The prominent Nottingham architect Albert Nelson Bromley (1850-1934) designed many shops for Boots between the 1890s and the 1920s. At first he worked in a neo-Jacobean style, with a strong penchant for terracotta, but in the 1920s he switched to a monumental classicism. This reflected the changing architectural fashions of the times, but was also informed by Bromley’s experience of designing imposing financial institutions. In addition, it reveals a transformation in the image which Boots wished to convey to the public once it came under American ownership.
Bromley was born in Stafford but when he was just two years old his father, a surgeon, died. The family moved to Nottingham, where they lived with Bromley’s maternal uncle, the architect and surveyor Frederick Bakewell. As well as receiving some education in Nottingham, Bromley was sent to Mr George Shipley’s academy, a boarding school in Lincoln. He was listed there in the Census of 1871, as a lodger rather than a pupil. Described as ‘architect’s clerk’, he was almost certainly working at that time as an assistant to the architect Henry Goddard (1813-99).
While touring the Continent in 1872-3, Bromley painted topographical watercolours, some of which were hung in the Royal Academy. After a brief spell in Charles Barry’s office in London he returned to Nottingham where, in 1875, he was taken into partnership by his uncle. They designed a Board School on Huntingdon Street and some ‘Industrial Dwellings’. Bakewell soon retired, leaving Bromley to work on his own. As the practice grew, however, he took on partners. The first, in 1905, was Harry Garnham Watkins, the son of William Watkins, an architect who had worked with Henry Goddard in Lincoln. Then, in 1928, Bromley went into partnership with his grandson Thomas Nelson Cartwright, and his long-term assistant Thomas Herbert Waumsley. T. Cecil Howitt, who went on to design Nottingham’s Council House, was one of Bromley’s pupils. He worked in Bromley & Watkins office before enlisting during the Great War.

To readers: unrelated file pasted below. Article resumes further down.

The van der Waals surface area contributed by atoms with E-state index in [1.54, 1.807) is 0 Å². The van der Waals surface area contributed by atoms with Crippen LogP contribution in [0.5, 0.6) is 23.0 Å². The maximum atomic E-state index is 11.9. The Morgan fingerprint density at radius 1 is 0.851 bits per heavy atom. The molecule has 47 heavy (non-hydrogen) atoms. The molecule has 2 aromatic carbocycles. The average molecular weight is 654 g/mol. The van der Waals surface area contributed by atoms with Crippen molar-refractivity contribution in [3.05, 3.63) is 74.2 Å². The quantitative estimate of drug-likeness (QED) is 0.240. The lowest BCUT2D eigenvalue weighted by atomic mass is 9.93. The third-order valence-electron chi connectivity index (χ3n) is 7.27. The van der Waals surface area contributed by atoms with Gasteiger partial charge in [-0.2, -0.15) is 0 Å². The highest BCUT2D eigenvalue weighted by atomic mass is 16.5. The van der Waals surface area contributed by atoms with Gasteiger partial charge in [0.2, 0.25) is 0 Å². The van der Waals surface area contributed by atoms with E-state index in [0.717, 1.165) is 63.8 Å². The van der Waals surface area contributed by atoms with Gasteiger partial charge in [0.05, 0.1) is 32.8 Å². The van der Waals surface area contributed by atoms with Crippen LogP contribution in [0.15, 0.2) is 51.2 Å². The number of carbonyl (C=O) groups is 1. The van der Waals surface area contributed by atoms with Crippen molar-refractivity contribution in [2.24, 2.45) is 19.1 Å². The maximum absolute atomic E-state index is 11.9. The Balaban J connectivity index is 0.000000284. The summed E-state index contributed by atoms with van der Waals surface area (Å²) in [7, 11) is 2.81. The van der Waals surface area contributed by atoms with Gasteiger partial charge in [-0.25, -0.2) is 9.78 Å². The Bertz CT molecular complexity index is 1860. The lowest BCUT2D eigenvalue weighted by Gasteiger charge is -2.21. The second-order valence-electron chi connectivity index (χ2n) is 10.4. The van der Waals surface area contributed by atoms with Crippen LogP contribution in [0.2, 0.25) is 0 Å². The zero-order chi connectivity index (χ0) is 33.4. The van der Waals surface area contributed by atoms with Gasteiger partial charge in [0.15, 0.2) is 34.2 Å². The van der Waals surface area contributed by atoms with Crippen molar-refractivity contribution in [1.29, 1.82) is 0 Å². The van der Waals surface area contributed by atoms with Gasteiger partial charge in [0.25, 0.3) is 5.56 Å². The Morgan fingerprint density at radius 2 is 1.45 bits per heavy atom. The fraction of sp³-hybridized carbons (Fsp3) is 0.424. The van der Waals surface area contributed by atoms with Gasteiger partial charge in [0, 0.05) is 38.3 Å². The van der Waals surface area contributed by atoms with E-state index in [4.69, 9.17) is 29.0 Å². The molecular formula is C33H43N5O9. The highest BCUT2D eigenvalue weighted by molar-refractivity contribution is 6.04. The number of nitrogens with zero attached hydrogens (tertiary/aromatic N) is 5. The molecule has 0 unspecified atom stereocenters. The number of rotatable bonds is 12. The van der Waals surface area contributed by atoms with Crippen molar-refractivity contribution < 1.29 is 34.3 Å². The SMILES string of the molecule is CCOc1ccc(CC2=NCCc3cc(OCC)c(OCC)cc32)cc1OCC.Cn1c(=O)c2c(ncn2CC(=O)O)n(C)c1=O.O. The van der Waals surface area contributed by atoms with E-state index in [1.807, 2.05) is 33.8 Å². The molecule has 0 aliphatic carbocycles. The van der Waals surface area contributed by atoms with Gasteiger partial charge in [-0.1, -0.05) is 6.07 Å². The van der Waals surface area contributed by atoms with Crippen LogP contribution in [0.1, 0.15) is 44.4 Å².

Bromley undertook commissions for Boots from 1895 until the late 1920s. In his lifetime, however, he was equally well known for his work as consultant architect to the Nottingham School Board. Bromley also designed a wide range of commercial and institutional buildings, including the National Provincial Bank (now Yorkshire Bank, next to the Council House), Lloyds Bank, Griffin & Spalding (latterly Debenhams), the Nottingham Hospital for Women (on Peel Street, now flats), and the Harlow Wood Orthopaedic Hospital, Mansfield.
Boots branches specifically mentioned in Bromley’s obituary in 1934 included Brighton, Leicester and Cheltenham (JRIBA, 24 November 1934, 143). These were imposing – even grandiose – neo-classical buildings built in the 1920s, perhaps influenced by Bromley’s work on banks. Bromley’s first work for Boots had been in a very different idiom.
One of Bromley’s earliest designs for Boots still stands, at 11-13 London Road in Liverpool. Dated 1896, this shop is of red brick with unglazed buff terracotta dressings. It is in a mixed Renaissance/neo-Jacobean style, with a shaped gable and mullion windows. Small barred openings in the side elevation may have securely lit and ventilated the pharmacy. A few years later, Boots’ shops in Bedford and Grantham were fully faced in unglazed terracotta.